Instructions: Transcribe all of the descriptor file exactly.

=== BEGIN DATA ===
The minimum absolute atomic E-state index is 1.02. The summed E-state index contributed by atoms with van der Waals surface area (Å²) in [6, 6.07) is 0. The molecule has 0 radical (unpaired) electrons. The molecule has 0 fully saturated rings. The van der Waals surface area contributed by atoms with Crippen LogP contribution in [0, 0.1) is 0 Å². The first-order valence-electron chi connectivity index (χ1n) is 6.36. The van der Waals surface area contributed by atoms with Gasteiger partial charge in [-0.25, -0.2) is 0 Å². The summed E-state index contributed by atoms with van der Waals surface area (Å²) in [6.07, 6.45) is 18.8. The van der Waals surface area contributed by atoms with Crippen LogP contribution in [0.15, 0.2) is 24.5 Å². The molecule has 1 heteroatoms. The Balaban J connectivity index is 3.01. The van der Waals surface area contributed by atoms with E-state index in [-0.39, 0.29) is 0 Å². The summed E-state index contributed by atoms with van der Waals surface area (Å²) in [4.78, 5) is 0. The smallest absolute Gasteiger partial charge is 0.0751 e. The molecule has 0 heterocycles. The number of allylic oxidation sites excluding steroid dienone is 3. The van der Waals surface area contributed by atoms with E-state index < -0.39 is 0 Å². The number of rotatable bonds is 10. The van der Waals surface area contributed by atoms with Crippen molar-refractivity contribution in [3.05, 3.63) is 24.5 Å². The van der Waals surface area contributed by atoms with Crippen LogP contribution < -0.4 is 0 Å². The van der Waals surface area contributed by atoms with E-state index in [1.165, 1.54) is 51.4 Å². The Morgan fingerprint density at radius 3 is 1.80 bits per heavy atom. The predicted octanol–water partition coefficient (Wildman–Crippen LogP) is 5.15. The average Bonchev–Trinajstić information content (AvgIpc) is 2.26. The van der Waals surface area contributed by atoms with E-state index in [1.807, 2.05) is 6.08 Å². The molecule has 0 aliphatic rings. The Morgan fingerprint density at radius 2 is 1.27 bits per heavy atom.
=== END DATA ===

The minimum absolute atomic E-state index is 1.02. The summed E-state index contributed by atoms with van der Waals surface area (Å²) in [6, 6.07) is 0. The molecule has 0 radical (unpaired) electrons. The molecule has 0 fully saturated rings. The van der Waals surface area contributed by atoms with Crippen LogP contribution in [0, 0.1) is 0 Å². The first-order valence-electron chi connectivity index (χ1n) is 6.36. The van der Waals surface area contributed by atoms with Gasteiger partial charge in [-0.25, -0.2) is 0 Å². The summed E-state index contributed by atoms with van der Waals surface area (Å²) in [6.07, 6.45) is 18.8. The van der Waals surface area contributed by atoms with Crippen LogP contribution in [0.15, 0.2) is 24.5 Å². The molecule has 1 heteroatoms. The Balaban J connectivity index is 3.01. The van der Waals surface area contributed by atoms with E-state index in [-0.39, 0.29) is 0 Å². The summed E-state index contributed by atoms with van der Waals surface area (Å²) in [4.78, 5) is 0. The smallest absolute Gasteiger partial charge is 0.0751 e. The molecule has 0 heterocycles. The number of allylic oxidation sites excluding steroid dienone is 3. The van der Waals surface area contributed by atoms with E-state index < -0.39 is 0 Å². The number of rotatable bonds is 10. The van der Waals surface area contributed by atoms with Crippen molar-refractivity contribution in [3.05, 3.63) is 24.5 Å². The van der Waals surface area contributed by atoms with Crippen LogP contribution < -0.4 is 0 Å². The van der Waals surface area contributed by atoms with E-state index in [1.165, 1.54) is 51.4 Å². The Morgan fingerprint density at radius 3 is 1.80 bits per heavy atom. The predicted octanol–water partition coefficient (Wildman–Crippen LogP) is 5.15. The average Bonchev–Trinajstić information content (AvgIpc) is 2.26. The van der Waals surface area contributed by atoms with E-state index in [1.807, 2.05) is 6.08 Å². The molecule has 0 aliphatic rings. The Morgan fingerprint density at radius 2 is 1.27 bits per heavy atom.